WEST MONROE, La — (7/13/19) Tropical Storm Barry is within mere hours of landfall along the southern Louisiana coastline this morning. As of the 7am intermediate update from the National Hurricane Center, Barry’s center remains off shore approximately 60 miles from Lafayette. Maximum sustained winds are near 70 mph, with a barometric pressure of 991 millibars.
Barry’s general track through the ArkLaMiss remains essentially unchanged for the remainder of the day through Sunday. An isolated tornado threat will remain possible with the strongest heavy rain bands that enter the region.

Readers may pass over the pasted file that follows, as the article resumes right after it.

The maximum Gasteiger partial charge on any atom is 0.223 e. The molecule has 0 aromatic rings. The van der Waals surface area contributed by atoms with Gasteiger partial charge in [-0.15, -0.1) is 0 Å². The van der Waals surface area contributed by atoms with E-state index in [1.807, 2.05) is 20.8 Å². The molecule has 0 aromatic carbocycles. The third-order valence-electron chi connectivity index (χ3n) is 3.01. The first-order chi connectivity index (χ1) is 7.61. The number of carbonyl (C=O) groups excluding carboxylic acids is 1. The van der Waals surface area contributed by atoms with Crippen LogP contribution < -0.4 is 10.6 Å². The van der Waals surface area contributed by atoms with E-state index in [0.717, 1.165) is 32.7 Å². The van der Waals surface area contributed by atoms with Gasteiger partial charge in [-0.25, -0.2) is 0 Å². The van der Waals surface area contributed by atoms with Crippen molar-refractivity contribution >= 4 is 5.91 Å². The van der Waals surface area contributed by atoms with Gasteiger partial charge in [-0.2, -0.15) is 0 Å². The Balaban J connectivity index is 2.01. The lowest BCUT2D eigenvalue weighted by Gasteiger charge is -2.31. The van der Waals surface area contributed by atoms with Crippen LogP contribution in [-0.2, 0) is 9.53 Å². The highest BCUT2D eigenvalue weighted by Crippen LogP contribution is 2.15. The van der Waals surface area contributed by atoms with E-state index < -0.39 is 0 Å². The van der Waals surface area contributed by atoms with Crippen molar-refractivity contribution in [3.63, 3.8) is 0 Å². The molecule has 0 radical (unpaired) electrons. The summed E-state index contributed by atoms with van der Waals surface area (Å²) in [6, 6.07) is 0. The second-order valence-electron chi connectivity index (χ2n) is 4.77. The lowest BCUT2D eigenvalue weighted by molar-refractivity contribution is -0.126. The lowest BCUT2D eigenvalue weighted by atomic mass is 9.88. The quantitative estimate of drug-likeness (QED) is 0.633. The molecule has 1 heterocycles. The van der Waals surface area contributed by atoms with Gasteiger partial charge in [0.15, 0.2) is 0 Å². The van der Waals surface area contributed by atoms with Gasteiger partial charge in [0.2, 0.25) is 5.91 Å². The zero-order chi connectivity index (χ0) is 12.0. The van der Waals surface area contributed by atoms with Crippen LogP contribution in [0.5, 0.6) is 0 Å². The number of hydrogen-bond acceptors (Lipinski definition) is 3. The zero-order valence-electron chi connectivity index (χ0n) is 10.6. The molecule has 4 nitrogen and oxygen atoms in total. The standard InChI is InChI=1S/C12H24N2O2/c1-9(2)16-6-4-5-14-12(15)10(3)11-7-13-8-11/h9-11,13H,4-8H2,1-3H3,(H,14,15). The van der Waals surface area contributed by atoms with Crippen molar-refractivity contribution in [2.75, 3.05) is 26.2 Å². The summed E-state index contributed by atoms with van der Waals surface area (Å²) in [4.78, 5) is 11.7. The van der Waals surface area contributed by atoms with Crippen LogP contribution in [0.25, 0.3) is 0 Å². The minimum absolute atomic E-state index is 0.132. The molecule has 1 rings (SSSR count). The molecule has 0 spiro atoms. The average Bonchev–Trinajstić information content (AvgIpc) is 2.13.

Barry’s satellite depiction improved quite a bit overnight, but the storm continues to battle bouts of dry air and northerly shear. Thankfully, only limited heavy rain bands have impacted south Louisiana so far. However, the heaviest rainfall is expected within the storm’s center as it comes ashore through the day.
A Flash Flood Watch remains in effect. As the track shifted, heavy rain potential has stayed focused on much of the Mississippi Valley. Some isolated totals of up to 10″ will be possible.
Stay tuned for more forecast updates as we continue through the weekend. All residents are urged to remain weather aware.